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Friday, November 20, 2015

Service Strategies

Service strategies start with a single principle – never, ever, ever lose your serve on a service fault. The serve is the easiest shot in pickleball and should never be missed. Beyond its simplicity, the serve is important because points can only be scored by the serving team. Giving away your serve gives away your opportunity to score that point as well as the potential for an unknown number of additional points. Giving away your serve also gives your opponents an opportunity to score points with their serve.

At all levels of play, getting the serve in-bounds is critical to success. An in-bounds serve is not normally the shot that wins or loses a point. It is generally considered simply as the shot that starts the rally. Even the top players in the game rarely do anything special other than exhibit basic strategies that can help set up a winning rally.

The most common strategy is to land the serve deep (within 5 feet of the baseline) in the opponent’s service court. There are 2 reasons to serve deep.  First, a deep serve does not allow the returner to build forward momentum.  It might even cause the returner move back.  By contrast, a short serve is an open invitation for the returner to move toward the kitchen line. The team that controls the kitchen line generally wins the rally.  A deep serve helps to beat those odds.  Second, a deep serve gives the returner fewer options to hit an aggressive shot. A deep shot of any kind, including the serve, takes away a returner’s angles. A video from Mark Renesson called No Short Serves! discussing the deep serve strategy is below.

A variation of the deep serve is to add direction by targeting the returner’s backhand. It is a rare player who has a stronger backhand than forehand. Forcing a returner to hit a backhand likely means a weaker return that works to your advantage. Do not try to be too fine with directional serves at first. Remember that getting the serve in-bounds is of primary importance. Instead of targeting the backhand corner at first, aim for the backhand half of the service court until you have sufficiently consistent accuracy to aim for more specific targets. A video called Gaining an easy advantage with the serve, also from Mark Renneson, discussing the directional serve strategy is below.

After depth and direction, one last variable remains – speed. Accuracy is enabled with an arcing slower serve. Adding speed brings the net into play because the arc is necessarily lower to prevent the serve from reaching the baseline. But a hard and low serve provides an advantage in that it reduces the returner’s time to assess his options. The serve isn’t really much more difficult to return but the options for the returner are reduced.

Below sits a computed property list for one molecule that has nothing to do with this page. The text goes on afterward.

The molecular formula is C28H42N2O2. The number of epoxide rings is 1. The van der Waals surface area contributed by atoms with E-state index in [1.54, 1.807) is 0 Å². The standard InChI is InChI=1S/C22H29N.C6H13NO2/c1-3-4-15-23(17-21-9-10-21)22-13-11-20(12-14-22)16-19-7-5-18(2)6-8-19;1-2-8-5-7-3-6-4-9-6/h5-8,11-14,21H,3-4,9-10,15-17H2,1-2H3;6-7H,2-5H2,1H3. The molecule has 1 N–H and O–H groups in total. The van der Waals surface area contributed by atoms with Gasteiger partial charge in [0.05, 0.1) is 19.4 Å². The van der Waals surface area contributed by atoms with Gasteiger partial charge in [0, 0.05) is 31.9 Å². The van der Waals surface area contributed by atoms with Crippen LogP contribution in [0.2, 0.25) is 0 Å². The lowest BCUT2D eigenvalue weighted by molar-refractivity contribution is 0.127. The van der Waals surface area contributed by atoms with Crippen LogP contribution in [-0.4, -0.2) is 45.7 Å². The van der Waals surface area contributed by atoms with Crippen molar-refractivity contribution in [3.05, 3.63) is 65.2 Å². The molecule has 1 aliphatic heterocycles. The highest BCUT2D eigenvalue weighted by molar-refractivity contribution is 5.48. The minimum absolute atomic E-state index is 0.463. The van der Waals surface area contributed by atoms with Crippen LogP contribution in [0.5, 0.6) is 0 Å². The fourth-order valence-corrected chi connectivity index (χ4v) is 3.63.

Combining all of the elements provides a variety that keeps the returner guessing. Changing depth, speed, and direction prevents the returner from settling into a groove where he hits the same serve over and over. Of course, if you discover a weakness, keep hitting it to that spot until the returner shows he can adjust. A video called Three Serves and Why You Need Them from Pickleball 411 discussing the 3 different serves to use is below.

There are several other serves that should be part of your practice routine just for the rare occasion they might be used.

1. The lob serve is exactly as it sounds. The serve is hit very high and deep. It bounces high with little forward movement. The returner is forced to add pace meaning it is more likely for an unforced error to result.

2. A side slice serve spins such that it bounces sideways. Its occasional use can surprise an unprepared returner. This serve requires imparting side spin on the ball by slicing across it in the opposite direction you want the ball to bounce. It will require lots of practice to ensure you can hit it firmly enough to reach the target and have the desired effect.

3. A sharp angle serve is a high risk / high reward short. It is a hard low serve to the front part of the court angled toward the sideline. The returner will struggle to reach the serve and will have a weak return even if reached. This serve should only be used if all else fails and you are desperate for a point. The odds of getting it in are low and violate the main principle.

A video from Deb Harrison called Add Variety to Your Serves discussing variations of these serves is below.

In a later post, I will discuss the importance of keeping the ball in play. Most points are not won by hitting winners. Most points are won by the other team hitting unforced errors. The same is true of serving. Points are not won with the serve but can be immediately lost with the unforced error of hitting it out of bounds. That’s why principle # 1 is to get the serve in-bounds. When you watch top players serve, it looks effortless. That’s because they know it is most important to just get the serve deep in the service court. Some of the esoteric serves described above may work against intermediate or lower players, but they generally are not worth the risk.

There is one other issue that I want to include in the service strategy section although it is more related to player positioning. I will include it here as well because it is a simple concept that can be as costly as a service fault. The issue is the positioning of the server’s partner. Some players can temporarily forget that they should be positioned at the baseline in order to allow the return to bounce as per the rules. These lapses cause the player to position himself at the kitchen line. It is always a good idea for the server to check his partner’s position and move him back before the return is hit at him on the fly.

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